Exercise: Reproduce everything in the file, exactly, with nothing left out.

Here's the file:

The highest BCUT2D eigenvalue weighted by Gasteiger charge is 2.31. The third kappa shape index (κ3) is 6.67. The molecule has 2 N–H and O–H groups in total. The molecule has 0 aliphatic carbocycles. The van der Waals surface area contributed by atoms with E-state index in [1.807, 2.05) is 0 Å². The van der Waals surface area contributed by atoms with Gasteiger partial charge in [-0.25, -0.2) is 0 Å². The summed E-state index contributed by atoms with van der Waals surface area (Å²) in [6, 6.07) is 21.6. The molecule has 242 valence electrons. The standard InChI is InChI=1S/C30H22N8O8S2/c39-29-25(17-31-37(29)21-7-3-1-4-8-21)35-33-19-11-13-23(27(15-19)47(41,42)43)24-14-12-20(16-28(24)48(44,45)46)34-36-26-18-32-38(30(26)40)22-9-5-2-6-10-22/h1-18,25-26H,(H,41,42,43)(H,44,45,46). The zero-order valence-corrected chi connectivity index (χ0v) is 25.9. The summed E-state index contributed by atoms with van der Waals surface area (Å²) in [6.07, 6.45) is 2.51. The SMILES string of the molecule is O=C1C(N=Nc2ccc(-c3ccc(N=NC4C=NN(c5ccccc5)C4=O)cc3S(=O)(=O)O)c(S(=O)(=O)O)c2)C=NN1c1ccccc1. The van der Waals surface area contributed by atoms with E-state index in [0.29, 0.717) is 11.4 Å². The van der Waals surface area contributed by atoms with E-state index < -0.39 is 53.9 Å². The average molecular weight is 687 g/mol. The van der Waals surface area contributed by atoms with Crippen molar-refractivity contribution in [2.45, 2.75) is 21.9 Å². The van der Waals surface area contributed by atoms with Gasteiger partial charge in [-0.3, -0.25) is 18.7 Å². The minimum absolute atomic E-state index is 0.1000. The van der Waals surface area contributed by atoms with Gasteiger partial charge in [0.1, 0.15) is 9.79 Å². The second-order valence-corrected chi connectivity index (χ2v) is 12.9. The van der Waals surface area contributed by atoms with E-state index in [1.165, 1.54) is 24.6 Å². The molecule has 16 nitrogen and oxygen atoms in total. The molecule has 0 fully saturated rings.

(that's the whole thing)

The highest BCUT2D eigenvalue weighted by Gasteiger charge is 2.31. The third kappa shape index (κ3) is 6.67. The molecule has 2 N–H and O–H groups in total. The molecule has 0 aliphatic carbocycles. The van der Waals surface area contributed by atoms with E-state index in [1.807, 2.05) is 0 Å². The van der Waals surface area contributed by atoms with Gasteiger partial charge in [-0.25, -0.2) is 0 Å². The summed E-state index contributed by atoms with van der Waals surface area (Å²) in [6, 6.07) is 21.6. The molecule has 242 valence electrons. The standard InChI is InChI=1S/C30H22N8O8S2/c39-29-25(17-31-37(29)21-7-3-1-4-8-21)35-33-19-11-13-23(27(15-19)47(41,42)43)24-14-12-20(16-28(24)48(44,45)46)34-36-26-18-32-38(30(26)40)22-9-5-2-6-10-22/h1-18,25-26H,(H,41,42,43)(H,44,45,46). The zero-order valence-corrected chi connectivity index (χ0v) is 25.9. The summed E-state index contributed by atoms with van der Waals surface area (Å²) in [6.07, 6.45) is 2.51. The SMILES string of the molecule is O=C1C(N=Nc2ccc(-c3ccc(N=NC4C=NN(c5ccccc5)C4=O)cc3S(=O)(=O)O)c(S(=O)(=O)O)c2)C=NN1c1ccccc1. The van der Waals surface area contributed by atoms with E-state index in [0.29, 0.717) is 11.4 Å². The van der Waals surface area contributed by atoms with E-state index < -0.39 is 53.9 Å². The average molecular weight is 687 g/mol. The van der Waals surface area contributed by atoms with Crippen molar-refractivity contribution in [2.45, 2.75) is 21.9 Å². The van der Waals surface area contributed by atoms with Gasteiger partial charge in [-0.3, -0.25) is 18.7 Å². The minimum absolute atomic E-state index is 0.1000. The van der Waals surface area contributed by atoms with Gasteiger partial charge in [0.1, 0.15) is 9.79 Å². The second-order valence-corrected chi connectivity index (χ2v) is 12.9. The van der Waals surface area contributed by atoms with E-state index in [1.165, 1.54) is 24.6 Å². The molecule has 16 nitrogen and oxygen atoms in total. The molecule has 0 fully saturated rings.